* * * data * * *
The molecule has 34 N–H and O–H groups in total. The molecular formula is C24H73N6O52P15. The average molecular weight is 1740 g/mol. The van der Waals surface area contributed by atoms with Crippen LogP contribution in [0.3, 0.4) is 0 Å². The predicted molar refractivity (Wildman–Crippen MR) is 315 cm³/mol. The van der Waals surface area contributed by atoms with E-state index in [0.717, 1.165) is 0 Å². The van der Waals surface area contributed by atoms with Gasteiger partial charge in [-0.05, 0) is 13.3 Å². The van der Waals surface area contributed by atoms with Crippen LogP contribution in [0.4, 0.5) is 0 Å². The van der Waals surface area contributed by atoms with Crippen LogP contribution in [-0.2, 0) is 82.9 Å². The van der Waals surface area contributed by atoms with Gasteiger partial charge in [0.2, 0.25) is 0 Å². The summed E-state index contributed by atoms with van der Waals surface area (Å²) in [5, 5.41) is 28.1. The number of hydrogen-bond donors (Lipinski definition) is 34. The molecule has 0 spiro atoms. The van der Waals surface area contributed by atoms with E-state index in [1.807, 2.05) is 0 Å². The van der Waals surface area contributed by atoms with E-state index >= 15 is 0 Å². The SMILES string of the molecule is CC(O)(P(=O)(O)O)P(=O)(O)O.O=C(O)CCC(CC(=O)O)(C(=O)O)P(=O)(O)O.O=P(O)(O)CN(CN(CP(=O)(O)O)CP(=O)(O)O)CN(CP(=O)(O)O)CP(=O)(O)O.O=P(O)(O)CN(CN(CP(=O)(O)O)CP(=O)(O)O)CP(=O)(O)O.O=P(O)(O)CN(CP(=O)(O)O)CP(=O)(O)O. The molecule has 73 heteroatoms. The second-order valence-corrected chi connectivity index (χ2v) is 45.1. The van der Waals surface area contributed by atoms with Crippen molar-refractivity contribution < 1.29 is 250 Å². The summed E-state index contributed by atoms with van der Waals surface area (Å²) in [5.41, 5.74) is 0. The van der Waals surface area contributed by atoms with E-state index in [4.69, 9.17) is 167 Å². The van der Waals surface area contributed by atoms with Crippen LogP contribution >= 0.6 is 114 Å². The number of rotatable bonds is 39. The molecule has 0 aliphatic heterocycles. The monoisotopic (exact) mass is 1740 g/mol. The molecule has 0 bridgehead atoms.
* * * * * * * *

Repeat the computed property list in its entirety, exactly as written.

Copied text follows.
The molecule has 34 N–H and O–H groups in total. The molecular formula is C24H73N6O52P15. The average molecular weight is 1740 g/mol. The van der Waals surface area contributed by atoms with Crippen LogP contribution in [0.3, 0.4) is 0 Å². The predicted molar refractivity (Wildman–Crippen MR) is 315 cm³/mol. The van der Waals surface area contributed by atoms with E-state index in [0.717, 1.165) is 0 Å². The van der Waals surface area contributed by atoms with Gasteiger partial charge in [-0.05, 0) is 13.3 Å². The van der Waals surface area contributed by atoms with Crippen LogP contribution in [0.4, 0.5) is 0 Å². The van der Waals surface area contributed by atoms with Crippen LogP contribution in [-0.2, 0) is 82.9 Å². The van der Waals surface area contributed by atoms with Gasteiger partial charge in [0.2, 0.25) is 0 Å². The summed E-state index contributed by atoms with van der Waals surface area (Å²) in [5, 5.41) is 28.1. The number of hydrogen-bond donors (Lipinski definition) is 34. The molecule has 0 spiro atoms. The van der Waals surface area contributed by atoms with E-state index in [1.807, 2.05) is 0 Å². The van der Waals surface area contributed by atoms with E-state index >= 15 is 0 Å². The SMILES string of the molecule is CC(O)(P(=O)(O)O)P(=O)(O)O.O=C(O)CCC(CC(=O)O)(C(=O)O)P(=O)(O)O.O=P(O)(O)CN(CN(CP(=O)(O)O)CP(=O)(O)O)CN(CP(=O)(O)O)CP(=O)(O)O.O=P(O)(O)CN(CN(CP(=O)(O)O)CP(=O)(O)O)CP(=O)(O)O.O=P(O)(O)CN(CP(=O)(O)O)CP(=O)(O)O. The molecule has 73 heteroatoms. The second-order valence-corrected chi connectivity index (χ2v) is 45.1. The van der Waals surface area contributed by atoms with Crippen molar-refractivity contribution < 1.29 is 250 Å². The summed E-state index contributed by atoms with van der Waals surface area (Å²) in [5.41, 5.74) is 0. The van der Waals surface area contributed by atoms with E-state index in [4.69, 9.17) is 167 Å². The van der Waals surface area contributed by atoms with Crippen LogP contribution >= 0.6 is 114 Å². The number of rotatable bonds is 39. The molecule has 0 aliphatic heterocycles. The monoisotopic (exact) mass is 1740 g/mol. The molecule has 0 bridgehead atoms.